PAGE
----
Did I see the speed of sound?

OK, so I’m in the New Orleans Superdome for a concert. I’m sitting up near the rafters to the side of the crowd. Floor is full of chairs for seating. The place is about 1/4 full with about 3-5000 on the main floor and the rest in the lower 2 levels behind and beside them. The fans were asked before the show to download an app that flashes their phone to the music (Whamlights?) At various points during the show, I noticed what can be best described as a wave front propagating from near the stage to the upper levels. This was from the flash of 15-20000 phones coming on solid and staying on for a few seconds or so. Not the twinkling effect of random flashes. The front moved through the crowd almost but not quite instantly. The lights also went out in the same order. My theory is the average phone heard and processed the sound of the music and the wave was the result of the time lag generated by the speed of sound in that venue at that time and not by the phones electronics.

If you are saying the phones are responding to the sound of the music being played in the arena, then yes, it could be that. Sound travels around 1100 feet per second, I don’t know how big the Superdome is, but if it’s around 1100 feet from the speakers to the back row there should be about 1 second difference between the front back row. There could be the effects of echoes within the arena also though, it depends on what the phone has to receive in order to turn the light on or off.

Yes, a large amphitheater is big enough for sound propagation to be noticable. In arenas where there are repeater speakers far from the stage (like Shoreline Amphitheater in Mountain View, CA), the repeater speakers need to be artificially delayed so that the sound coming from the repeater occurs at the same time that the sound from the stage speakers reaches them.


OP: a very lovely image and quite artistic moment/event you interpreted.

The speed of light is not that difficult or rare to “see”. My personal favourite are fireworks, where you can often notice the delay between seeing the flash and hearing the boom of a rocket going off. Similarly, I’ve repeatedly heard the effect, e.g. when there was a corner being kicked at the faraway end and there was a noticable delay between seeing the kick and hearing the sound it made. I guess the shortest time interval that you can easily notice with the untrained eye or ear is about a third of a second, and sound travels roughly 110 metres, or 360 feet, in that amount of time. That’s a distance you can easily have in a major arena.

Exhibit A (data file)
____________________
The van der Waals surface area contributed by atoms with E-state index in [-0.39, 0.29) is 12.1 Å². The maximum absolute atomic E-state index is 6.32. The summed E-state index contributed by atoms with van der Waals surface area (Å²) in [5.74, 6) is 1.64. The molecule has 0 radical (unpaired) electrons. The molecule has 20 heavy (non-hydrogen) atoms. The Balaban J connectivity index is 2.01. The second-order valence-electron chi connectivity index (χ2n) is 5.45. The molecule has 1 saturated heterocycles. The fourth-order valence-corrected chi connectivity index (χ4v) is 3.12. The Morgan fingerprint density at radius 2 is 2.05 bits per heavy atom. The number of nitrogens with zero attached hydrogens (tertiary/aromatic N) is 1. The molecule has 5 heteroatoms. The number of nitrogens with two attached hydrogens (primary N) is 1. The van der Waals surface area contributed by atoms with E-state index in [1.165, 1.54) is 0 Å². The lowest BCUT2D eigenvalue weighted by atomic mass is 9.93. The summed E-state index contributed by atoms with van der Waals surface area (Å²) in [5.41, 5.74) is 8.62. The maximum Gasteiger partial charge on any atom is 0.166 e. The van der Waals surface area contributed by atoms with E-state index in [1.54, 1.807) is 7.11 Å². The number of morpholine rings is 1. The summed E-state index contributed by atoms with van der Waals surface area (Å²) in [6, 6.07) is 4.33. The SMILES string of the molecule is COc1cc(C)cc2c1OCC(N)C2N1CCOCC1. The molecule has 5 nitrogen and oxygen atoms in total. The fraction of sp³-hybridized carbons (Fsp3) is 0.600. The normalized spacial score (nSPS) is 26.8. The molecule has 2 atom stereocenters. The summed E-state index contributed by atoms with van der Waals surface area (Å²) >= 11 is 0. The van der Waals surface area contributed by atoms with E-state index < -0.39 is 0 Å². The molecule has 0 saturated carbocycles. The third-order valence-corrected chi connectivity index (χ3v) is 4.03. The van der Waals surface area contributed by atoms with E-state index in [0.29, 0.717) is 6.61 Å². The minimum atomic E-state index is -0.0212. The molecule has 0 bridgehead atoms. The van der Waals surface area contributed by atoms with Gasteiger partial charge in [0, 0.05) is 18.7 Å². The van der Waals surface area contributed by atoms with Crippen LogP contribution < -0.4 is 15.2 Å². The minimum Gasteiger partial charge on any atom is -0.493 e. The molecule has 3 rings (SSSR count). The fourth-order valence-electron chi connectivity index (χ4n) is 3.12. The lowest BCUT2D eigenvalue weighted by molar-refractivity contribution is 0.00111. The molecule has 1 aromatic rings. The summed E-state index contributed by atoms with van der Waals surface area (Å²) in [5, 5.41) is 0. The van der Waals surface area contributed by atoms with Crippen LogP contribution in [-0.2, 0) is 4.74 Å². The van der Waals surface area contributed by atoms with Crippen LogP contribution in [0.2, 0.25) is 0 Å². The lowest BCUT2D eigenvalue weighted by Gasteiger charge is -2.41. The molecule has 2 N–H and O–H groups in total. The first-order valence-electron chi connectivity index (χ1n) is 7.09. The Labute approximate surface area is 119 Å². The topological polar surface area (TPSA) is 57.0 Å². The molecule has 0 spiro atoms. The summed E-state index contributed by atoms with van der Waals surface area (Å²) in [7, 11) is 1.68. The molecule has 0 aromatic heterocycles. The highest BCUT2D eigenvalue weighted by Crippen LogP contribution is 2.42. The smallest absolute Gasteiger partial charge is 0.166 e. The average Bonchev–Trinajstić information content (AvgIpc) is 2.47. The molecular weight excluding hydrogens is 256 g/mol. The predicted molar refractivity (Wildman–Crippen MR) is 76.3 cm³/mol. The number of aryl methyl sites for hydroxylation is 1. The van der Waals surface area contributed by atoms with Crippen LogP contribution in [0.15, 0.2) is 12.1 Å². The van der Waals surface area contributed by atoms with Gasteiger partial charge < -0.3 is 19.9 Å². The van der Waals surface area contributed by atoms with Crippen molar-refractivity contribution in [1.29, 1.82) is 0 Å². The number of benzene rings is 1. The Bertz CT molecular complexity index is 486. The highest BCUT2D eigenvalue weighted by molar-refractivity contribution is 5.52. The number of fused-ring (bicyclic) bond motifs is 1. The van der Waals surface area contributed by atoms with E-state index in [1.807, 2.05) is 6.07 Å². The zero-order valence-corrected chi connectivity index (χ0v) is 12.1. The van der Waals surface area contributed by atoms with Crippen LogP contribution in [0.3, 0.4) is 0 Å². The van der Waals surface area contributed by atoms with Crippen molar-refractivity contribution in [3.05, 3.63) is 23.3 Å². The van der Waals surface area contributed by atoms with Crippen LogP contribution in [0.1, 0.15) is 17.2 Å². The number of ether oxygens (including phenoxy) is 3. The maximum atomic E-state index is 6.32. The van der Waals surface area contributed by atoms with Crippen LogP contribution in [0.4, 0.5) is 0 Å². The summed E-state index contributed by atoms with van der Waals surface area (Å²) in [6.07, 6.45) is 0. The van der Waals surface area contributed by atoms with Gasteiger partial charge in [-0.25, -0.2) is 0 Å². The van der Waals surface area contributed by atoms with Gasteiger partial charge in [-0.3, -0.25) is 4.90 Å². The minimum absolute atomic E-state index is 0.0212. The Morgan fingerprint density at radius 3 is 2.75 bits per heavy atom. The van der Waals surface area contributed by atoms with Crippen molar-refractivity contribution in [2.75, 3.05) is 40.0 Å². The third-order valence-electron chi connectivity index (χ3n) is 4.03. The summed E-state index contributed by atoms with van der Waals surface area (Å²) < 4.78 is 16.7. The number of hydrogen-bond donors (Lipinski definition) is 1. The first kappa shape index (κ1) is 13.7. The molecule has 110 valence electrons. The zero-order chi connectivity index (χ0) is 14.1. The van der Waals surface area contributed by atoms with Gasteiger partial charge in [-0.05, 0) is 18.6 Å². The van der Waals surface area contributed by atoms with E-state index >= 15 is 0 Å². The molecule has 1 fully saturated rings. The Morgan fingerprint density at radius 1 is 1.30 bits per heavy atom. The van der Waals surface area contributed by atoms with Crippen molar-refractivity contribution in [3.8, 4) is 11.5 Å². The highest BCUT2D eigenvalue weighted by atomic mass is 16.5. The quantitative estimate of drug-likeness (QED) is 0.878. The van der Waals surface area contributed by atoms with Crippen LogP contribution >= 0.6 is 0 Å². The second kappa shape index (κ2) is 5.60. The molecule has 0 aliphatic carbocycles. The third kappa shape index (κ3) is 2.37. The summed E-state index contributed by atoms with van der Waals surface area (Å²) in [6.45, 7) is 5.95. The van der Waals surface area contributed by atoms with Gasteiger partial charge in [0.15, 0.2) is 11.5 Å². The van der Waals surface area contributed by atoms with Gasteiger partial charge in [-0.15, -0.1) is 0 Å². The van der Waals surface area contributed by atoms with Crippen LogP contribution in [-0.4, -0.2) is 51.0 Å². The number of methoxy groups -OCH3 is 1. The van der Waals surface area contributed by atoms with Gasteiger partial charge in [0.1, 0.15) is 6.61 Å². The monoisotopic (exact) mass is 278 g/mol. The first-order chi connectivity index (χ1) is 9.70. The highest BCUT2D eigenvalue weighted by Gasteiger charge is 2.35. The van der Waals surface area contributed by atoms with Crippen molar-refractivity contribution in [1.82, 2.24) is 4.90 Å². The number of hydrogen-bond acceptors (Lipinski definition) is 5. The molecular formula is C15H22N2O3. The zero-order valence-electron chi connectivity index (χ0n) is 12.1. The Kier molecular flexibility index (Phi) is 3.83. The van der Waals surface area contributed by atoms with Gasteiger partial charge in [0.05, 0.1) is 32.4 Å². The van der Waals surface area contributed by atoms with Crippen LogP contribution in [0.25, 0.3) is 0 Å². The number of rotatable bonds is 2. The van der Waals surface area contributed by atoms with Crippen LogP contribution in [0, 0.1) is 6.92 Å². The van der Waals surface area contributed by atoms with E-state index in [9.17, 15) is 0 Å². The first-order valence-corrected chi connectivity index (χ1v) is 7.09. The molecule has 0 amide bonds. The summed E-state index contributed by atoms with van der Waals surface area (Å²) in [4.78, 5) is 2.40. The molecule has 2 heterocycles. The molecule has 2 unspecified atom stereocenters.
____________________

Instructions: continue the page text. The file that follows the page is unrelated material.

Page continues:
By the way, for something really cool see this experiment for measuring (very roughly) the speed of light with materials available in the comfort of your home. Though you won’t get a stunning visual effect, unfortunately.

I wasn’t concerned about the time delay between sight and sound based on distance. That is thunder and lightning basically. Actually the neatest sound delay was when I was a kid and we were fencing a 20 acre field. The fence was stretched in one pull down about 3/4 of one side; around 700 feet. As they would pound the staples into the cedar posts at one end, the sound traveled the barbed steel wire faster than through the air.
Looking at the tech behind the phone app, now I am not sure if it was sound wave or a generated effect. They embed an ultrasonic signal into the music which is picked up by the phone mics. The timing does look correct enough to be sound wave propagation.

The speakers and stage would have been on the sidelines centered if it were configured as a football stadium.

This reminds me of when the Georgia Satellites played at the 2nd Woodstock festival. They performed their signature hit “Shine.” In the break, there’s a guitar riff and the singer says “Yeah.” Then another couple guitar riffs, and the singer says “Yeah.”

The audience shouted “Yeah” along with the lead singer, but there were so many people at the show, their “Yeah” got to the stage a second or two after the lead singer sang it. This means the bulk of the audience was further than 1100 ft from the stage. Isn’t that awesome?

Yes given that discription of Whamlights, the effect is to show the speed of sound.

I think you can notice the speed of propagation in the first few seconds of this video.

For a fun demonstration, see if you can find 1) an FM radio, 2) the Big Ben, and ideally 3) an adorable British person.

Collective Soul?

The best “visual” demo of the speed of sound I saw as a kid was when another kid down the street would bounce a basketball. The “thump” was way off. It seemed like I was watching one kid bounce the ball while somewhere else was another ball bouncing that I only heard.

NY’s Cathedral of St. John the Divine (aka St. John the Unfinished) is often used as a performance space. The reverb time is tremendously long (making it, frankly, terrible for most music), and musicians have often said you could sing solo simple canons, which are two-part songs with one melody, the second a certain time interval behind, eg Row Row Row Your Boat.

Never heard it done, however.